Under the current agreement, Calliditas $CALT will initially pay €20.3 million in cash for 62.7% of Genkyotex (or €2.80 a piece for 7,236,515 shares) in early October, then circle back for the rest of Genkyotex’s shares under the same terms. If nothing changes, the whole buyout will cost Calliditas €32.3 million, plus up to  €55 million in contingent rights.

Giovanni Caforio, Bristol Myers Squibb CEO (Christopher Goodney/Bloomberg via Getty Images)

UP­DAT­ED: Bris­tol My­ers Squibb com­mits $300 mil­lion to com­bat racial dis­par­i­ties, but de­clines to re­lease own de­mo­graph­ic da­ta

After the police killing of George Floyd, a flurry of pharma and biotech companies, executives and investors jumped out to make statements, either expressing support for Black Lives Matter and the protests or condemning systemic racism.

Now, a Big Pharma company is publicly putting some teeth behind those statements. This morning, Bristol Myers Squibb announced they would spend $300 million on a broad effort to reduce racial health disparities, and diversify both their clinical trials and their own executive team and workforce.

Martin Shkreli (AP Images)

Mar­tin Shkre­li's in­fa­mous Dara­prim falls off top 20 most ex­pen­sive drugs list

Martin Shkreli incited a national uproar five years ago when he raised the price of Daraprim by a factor of 56 essentially overnight from $13.50 to $750 per pill. Now that the “Pharma Bro’s” high-priced project has received a generic, it no longer places among the most expensive drugs in the world.

GoodRx is back with the latest update of the top 20 most expensive drugs and Daraprim’s exclusion marks the biggest change. The drug had previously ranked seventh on the list’s last iteration, which came in February before the world went into quarantine. Another of Shkreli’s former companies, Retrophin, saw its Chenodal drug place in the top 10 again.

Endpoints News

Keep reading Endpoints with a free subscription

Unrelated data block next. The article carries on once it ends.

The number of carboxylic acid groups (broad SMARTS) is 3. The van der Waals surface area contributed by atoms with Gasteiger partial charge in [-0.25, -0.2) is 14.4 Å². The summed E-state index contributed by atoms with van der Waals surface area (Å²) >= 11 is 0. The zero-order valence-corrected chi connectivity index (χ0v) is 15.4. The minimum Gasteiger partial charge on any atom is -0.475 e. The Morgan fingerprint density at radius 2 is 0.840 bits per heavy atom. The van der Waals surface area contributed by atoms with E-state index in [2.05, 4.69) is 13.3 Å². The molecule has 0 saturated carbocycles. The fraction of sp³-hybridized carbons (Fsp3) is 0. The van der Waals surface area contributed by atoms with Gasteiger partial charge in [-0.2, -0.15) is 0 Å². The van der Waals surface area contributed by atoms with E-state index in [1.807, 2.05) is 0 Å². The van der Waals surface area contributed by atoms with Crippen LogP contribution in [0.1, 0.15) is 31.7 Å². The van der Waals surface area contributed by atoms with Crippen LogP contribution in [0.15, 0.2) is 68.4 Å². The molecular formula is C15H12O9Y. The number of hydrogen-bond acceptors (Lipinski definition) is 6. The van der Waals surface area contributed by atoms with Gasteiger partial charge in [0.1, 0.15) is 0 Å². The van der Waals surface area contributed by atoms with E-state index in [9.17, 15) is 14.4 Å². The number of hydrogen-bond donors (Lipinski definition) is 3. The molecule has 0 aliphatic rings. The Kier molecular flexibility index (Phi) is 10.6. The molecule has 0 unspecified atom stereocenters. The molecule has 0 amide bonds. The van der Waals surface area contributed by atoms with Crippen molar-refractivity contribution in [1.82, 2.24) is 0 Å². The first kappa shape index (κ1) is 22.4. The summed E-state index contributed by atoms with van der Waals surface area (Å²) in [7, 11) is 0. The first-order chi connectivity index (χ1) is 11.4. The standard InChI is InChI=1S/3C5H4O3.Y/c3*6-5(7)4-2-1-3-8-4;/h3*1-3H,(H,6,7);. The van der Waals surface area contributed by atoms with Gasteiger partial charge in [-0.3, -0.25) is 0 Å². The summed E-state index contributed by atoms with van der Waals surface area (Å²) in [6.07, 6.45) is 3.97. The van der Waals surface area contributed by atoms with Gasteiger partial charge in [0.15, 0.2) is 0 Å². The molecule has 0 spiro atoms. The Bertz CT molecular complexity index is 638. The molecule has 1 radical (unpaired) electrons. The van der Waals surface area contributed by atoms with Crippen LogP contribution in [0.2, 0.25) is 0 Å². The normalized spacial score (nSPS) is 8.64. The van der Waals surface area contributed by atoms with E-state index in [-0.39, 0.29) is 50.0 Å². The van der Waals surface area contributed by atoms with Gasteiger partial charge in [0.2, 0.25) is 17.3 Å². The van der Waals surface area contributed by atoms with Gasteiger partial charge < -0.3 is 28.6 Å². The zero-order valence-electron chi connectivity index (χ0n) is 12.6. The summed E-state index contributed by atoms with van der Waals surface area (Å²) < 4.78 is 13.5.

Unlock this story instantly and join 87,700+ biopharma pros reading Endpoints daily — and it's free.

Qi­a­gen in­vestors spurn Ther­mo Fish­er’s takeover of­fer, de­rail­ing a $12B+ deal

Thermo Fisher Scientific had announced an $11.5 billion takeover of Dutch diagnostics company Qiagen back in March, but the deal apparently did not sit well with Qiagen investors.

After getting hammered by critics who contended that Qiagen $QGEN was worth a lot more than what Thermo Fisher wanted to spend, investors turned thumbs down on the offer — derailing the buyout even after Thermo Fisher increased its offer to $12.6 billion in July. Qiagen’s share price has been boosted considerably by Covid-19 as demand for its testing kits surged.

Endpoints News

Keep reading Endpoints with a free subscription

Unlock this story instantly and join 87,700+ biopharma pros reading Endpoints daily — and it's free.

Xuefeng Yu in Hong Kong, 2019 (Imaginechina via AP Images)

CanSi­no reaps $748M wind­fall from Shang­hai IPO — as it warns Covid-19 vac­cine won't be a huge mon­ey mak­er

CanSino began the year with a clear goal to secure a secondary listing on Shanghai’s STAR market. Then something more urgent came along: As a rising vaccine developer on a mission to bring global standard immunizations to China, it heeded the call to make a vaccine to protect against a virus that would paralyze the whole world.

Xuefeng Yu and his team managed to keep doing both.

More than a month after CanSino’s Covid-19 vaccine candidate is authorized for military use in China, the Hong Kong-listed company has made a roaring debut in Shanghai. It fetched $748 million (RMB$5.2 billion) by floating 24.8 million shares, and soared 88% on its first trading day.